Author Topic: Earthstone 110 or FGM?  (Read 16246 times)

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Offline shuboyje

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Re: Earthstone 110 or FGM?
« Reply #50 on: September 30, 2012, 10:41:32 AM »
The challenge with using those diagrams is that they don't really accurately reflect the thermodynamics.  The air is obviously a continuum of temperatures, not quantum levels, and also the oven should be full of convection currents stirring the air, not to mention what happens when you move wood around or put a pizza in and out.

I don't disagree that a lower door might be important, but you would have to look at a lot more variables to scientifically come to that conclusion.  Maybe I will publish a paper in Pizza Science Magazine if I can get the Reep door to work.

This is actually not true.  In a properly built oven the air is very stratified, you can actually visibly see it via smoke, and you can read it slightly with an IR thermometer and you move down from the peak of the dome.  It's all about density and the pressure differences it causes.  Inside the oven you have a huge pressure difference between the ambient outside air coming in to feed the fire and the hot gases coming off the fire.  These lead to a huge pressure differential between the two gases and a VERY stratified environment.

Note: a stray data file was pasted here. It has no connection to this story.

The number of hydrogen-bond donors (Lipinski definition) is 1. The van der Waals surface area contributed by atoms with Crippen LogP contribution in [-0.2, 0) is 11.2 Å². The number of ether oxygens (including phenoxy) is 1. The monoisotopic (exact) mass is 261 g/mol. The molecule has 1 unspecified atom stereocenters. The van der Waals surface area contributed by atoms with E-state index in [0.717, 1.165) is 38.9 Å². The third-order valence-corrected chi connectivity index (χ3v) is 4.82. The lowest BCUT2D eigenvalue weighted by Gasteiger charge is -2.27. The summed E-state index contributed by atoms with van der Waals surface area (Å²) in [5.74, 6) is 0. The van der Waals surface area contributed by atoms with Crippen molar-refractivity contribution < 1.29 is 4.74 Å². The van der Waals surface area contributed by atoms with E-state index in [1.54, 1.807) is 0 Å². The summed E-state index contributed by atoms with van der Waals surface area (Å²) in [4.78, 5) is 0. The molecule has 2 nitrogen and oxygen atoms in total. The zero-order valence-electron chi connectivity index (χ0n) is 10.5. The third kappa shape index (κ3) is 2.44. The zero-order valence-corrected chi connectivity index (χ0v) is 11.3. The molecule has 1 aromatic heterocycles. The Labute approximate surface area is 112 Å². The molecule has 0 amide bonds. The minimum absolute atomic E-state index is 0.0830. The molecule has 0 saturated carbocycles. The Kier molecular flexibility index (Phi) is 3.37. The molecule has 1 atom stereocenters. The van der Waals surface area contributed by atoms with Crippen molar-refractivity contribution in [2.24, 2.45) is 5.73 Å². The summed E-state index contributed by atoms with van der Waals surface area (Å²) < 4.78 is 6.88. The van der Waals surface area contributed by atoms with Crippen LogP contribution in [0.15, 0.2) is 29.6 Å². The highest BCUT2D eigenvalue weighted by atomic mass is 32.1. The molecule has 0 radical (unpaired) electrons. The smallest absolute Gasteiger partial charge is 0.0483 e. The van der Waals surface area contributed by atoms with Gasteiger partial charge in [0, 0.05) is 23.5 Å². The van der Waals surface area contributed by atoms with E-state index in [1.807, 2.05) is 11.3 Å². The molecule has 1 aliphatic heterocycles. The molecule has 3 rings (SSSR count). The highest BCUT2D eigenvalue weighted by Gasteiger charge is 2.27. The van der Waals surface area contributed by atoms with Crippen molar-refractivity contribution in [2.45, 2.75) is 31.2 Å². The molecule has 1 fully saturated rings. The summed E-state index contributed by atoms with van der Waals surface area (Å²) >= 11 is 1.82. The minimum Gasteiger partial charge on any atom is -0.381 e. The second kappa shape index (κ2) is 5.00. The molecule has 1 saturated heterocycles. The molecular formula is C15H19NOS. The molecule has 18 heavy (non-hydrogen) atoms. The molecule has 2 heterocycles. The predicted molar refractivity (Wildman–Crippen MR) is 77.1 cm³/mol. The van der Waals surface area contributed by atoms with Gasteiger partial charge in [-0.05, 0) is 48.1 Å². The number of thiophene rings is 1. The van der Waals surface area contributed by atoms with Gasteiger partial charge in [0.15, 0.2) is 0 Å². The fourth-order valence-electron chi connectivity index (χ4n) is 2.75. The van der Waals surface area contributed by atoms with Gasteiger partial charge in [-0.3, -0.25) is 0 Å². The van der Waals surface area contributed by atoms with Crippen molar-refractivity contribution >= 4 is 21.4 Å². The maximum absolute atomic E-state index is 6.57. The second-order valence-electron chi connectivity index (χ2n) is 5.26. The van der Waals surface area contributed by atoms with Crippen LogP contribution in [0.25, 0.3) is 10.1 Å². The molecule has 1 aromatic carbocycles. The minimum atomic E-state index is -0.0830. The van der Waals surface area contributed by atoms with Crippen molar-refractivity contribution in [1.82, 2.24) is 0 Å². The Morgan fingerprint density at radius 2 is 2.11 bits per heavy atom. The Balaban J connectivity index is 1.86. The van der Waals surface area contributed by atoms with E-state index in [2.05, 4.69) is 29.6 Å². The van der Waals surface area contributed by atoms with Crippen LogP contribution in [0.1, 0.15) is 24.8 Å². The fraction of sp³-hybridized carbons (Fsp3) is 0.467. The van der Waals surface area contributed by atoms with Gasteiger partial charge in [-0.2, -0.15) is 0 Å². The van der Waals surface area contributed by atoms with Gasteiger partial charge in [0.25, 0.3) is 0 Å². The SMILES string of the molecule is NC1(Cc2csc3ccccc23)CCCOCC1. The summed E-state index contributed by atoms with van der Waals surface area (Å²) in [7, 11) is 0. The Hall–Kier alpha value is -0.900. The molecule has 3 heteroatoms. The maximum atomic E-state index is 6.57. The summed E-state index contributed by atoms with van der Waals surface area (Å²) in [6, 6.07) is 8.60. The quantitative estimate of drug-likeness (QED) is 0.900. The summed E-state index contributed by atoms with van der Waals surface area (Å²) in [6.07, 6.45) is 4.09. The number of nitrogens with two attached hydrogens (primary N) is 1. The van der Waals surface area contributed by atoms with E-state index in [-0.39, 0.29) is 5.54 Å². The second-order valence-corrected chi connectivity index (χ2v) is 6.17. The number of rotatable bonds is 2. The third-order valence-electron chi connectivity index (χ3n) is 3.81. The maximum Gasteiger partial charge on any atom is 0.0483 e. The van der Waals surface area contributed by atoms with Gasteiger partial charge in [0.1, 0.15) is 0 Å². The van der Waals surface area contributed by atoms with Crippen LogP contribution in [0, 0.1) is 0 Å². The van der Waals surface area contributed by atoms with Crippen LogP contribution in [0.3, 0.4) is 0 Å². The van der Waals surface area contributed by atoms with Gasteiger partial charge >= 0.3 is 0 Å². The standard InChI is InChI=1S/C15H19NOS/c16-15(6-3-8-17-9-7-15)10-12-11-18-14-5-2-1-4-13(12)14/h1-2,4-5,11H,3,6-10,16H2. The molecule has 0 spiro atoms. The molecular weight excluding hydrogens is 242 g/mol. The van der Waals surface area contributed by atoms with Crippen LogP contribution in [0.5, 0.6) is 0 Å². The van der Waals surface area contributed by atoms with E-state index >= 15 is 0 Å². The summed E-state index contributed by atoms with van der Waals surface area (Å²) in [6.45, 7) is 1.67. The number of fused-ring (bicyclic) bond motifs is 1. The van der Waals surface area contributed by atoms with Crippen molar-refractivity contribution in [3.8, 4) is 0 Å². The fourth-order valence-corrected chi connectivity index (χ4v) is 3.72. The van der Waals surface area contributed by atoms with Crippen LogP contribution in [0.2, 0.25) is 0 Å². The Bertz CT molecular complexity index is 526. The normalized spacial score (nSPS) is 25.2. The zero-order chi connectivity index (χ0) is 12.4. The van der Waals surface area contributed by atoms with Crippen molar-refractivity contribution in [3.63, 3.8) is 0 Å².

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Offline TXCraig1

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Re: Earthstone 110 or FGM?
« Reply #51 on: September 30, 2012, 02:14:43 PM »
Now, a high door, like a high ceiling, can definitely be worked around.  If you throw enough wood at it, it will get plenty hot.  

And you will have terribly unbalanced heat that will burn the edges of your pies.

I'm still unclear how a couple extra inches of hot air at the ceiling is going to make a meaningful difference?

The temperature of the dome itself and the height of the dome are what really matter, right? The power radiated from the dome is a 4th order function of the temperature of the dome - for example, a 1200F dome would theoretically radiate more than 2X as much power as a 900F dome. Likewise, increasing the dome height decreases the view factor thus reducing the radiated power that strikes the pie. Compounding this, a high dome is harder to heat for the same reason. What role does the extra hot air play?
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Offline shuboyje

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Re: Earthstone 110 or FGM?
« Reply #52 on: September 30, 2012, 03:17:00 PM »
Have you ever cooked pizza in your oven without live fire Craig?  I understand the reasoning, and it is sound, but doesn't match what I have experienced in multiple ovens, I know we touched on this from a different angle in another thread.  Radiation off of the bricks doesn't have the power to cook the top of a pizza at neapolitan bake times, it's all about the convection.  Change the dynamics of the door and you change that convection.

Regardless of all the technical and theoretical stuff, the 950B works, and cooks a great Neapolitan pie from everything we have seen.  Added to that Antoine has offered a great solution for the case where the door height is an issue.  I think we are really talking about a moot point.
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Offline TXCraig1

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Re: Earthstone 110 or FGM?
« Reply #53 on: September 30, 2012, 04:07:13 PM »